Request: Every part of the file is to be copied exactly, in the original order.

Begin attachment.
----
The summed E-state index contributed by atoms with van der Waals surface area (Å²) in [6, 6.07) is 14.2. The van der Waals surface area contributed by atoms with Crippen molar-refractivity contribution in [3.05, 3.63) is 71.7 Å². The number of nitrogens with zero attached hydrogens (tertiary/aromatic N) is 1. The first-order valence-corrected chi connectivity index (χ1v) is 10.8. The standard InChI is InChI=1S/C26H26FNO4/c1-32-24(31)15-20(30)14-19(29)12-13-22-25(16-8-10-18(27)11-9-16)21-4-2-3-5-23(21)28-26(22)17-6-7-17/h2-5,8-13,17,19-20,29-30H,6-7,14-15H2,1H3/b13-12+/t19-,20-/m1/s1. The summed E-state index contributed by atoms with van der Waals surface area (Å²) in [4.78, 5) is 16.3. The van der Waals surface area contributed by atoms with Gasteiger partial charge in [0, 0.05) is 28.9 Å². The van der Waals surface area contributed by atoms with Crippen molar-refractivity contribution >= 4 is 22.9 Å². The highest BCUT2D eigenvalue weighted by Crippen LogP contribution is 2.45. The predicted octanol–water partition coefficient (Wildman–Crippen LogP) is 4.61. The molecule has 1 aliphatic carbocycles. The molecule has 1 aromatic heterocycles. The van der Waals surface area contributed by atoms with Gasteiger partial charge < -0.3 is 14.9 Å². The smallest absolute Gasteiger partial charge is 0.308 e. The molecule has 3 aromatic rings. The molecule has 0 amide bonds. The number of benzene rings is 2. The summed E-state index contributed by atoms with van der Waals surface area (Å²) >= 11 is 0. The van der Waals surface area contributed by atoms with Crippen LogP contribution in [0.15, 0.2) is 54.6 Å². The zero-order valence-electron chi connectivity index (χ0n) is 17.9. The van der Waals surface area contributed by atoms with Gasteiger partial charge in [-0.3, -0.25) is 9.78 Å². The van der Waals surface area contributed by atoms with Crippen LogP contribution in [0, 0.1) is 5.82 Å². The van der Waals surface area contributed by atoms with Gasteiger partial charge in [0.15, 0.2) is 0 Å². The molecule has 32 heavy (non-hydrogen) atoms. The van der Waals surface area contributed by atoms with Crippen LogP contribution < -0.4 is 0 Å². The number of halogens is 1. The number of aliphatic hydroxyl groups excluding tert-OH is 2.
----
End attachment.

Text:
The summed E-state index contributed by atoms with van der Waals surface area (Å²) in [6, 6.07) is 14.2. The van der Waals surface area contributed by atoms with Crippen molar-refractivity contribution in [3.05, 3.63) is 71.7 Å². The number of nitrogens with zero attached hydrogens (tertiary/aromatic N) is 1. The first-order valence-corrected chi connectivity index (χ1v) is 10.8. The standard InChI is InChI=1S/C26H26FNO4/c1-32-24(31)15-20(30)14-19(29)12-13-22-25(16-8-10-18(27)11-9-16)21-4-2-3-5-23(21)28-26(22)17-6-7-17/h2-5,8-13,17,19-20,29-30H,6-7,14-15H2,1H3/b13-12+/t19-,20-/m1/s1. The summed E-state index contributed by atoms with van der Waals surface area (Å²) in [4.78, 5) is 16.3. The van der Waals surface area contributed by atoms with Gasteiger partial charge in [0, 0.05) is 28.9 Å². The van der Waals surface area contributed by atoms with Crippen molar-refractivity contribution >= 4 is 22.9 Å². The highest BCUT2D eigenvalue weighted by Crippen LogP contribution is 2.45. The predicted octanol–water partition coefficient (Wildman–Crippen LogP) is 4.61. The molecule has 1 aliphatic carbocycles. The molecule has 1 aromatic heterocycles. The van der Waals surface area contributed by atoms with Gasteiger partial charge < -0.3 is 14.9 Å². The smallest absolute Gasteiger partial charge is 0.308 e. The molecule has 3 aromatic rings. The molecule has 0 amide bonds. The number of benzene rings is 2. The summed E-state index contributed by atoms with van der Waals surface area (Å²) >= 11 is 0. The van der Waals surface area contributed by atoms with Crippen LogP contribution in [0.15, 0.2) is 54.6 Å². The zero-order valence-electron chi connectivity index (χ0n) is 17.9. The van der Waals surface area contributed by atoms with Gasteiger partial charge in [-0.3, -0.25) is 9.78 Å². The van der Waals surface area contributed by atoms with Crippen LogP contribution in [0, 0.1) is 5.82 Å². The van der Waals surface area contributed by atoms with Gasteiger partial charge in [0.15, 0.2) is 0 Å². The molecule has 32 heavy (non-hydrogen) atoms. The van der Waals surface area contributed by atoms with Crippen LogP contribution < -0.4 is 0 Å². The number of halogens is 1. The number of aliphatic hydroxyl groups excluding tert-OH is 2.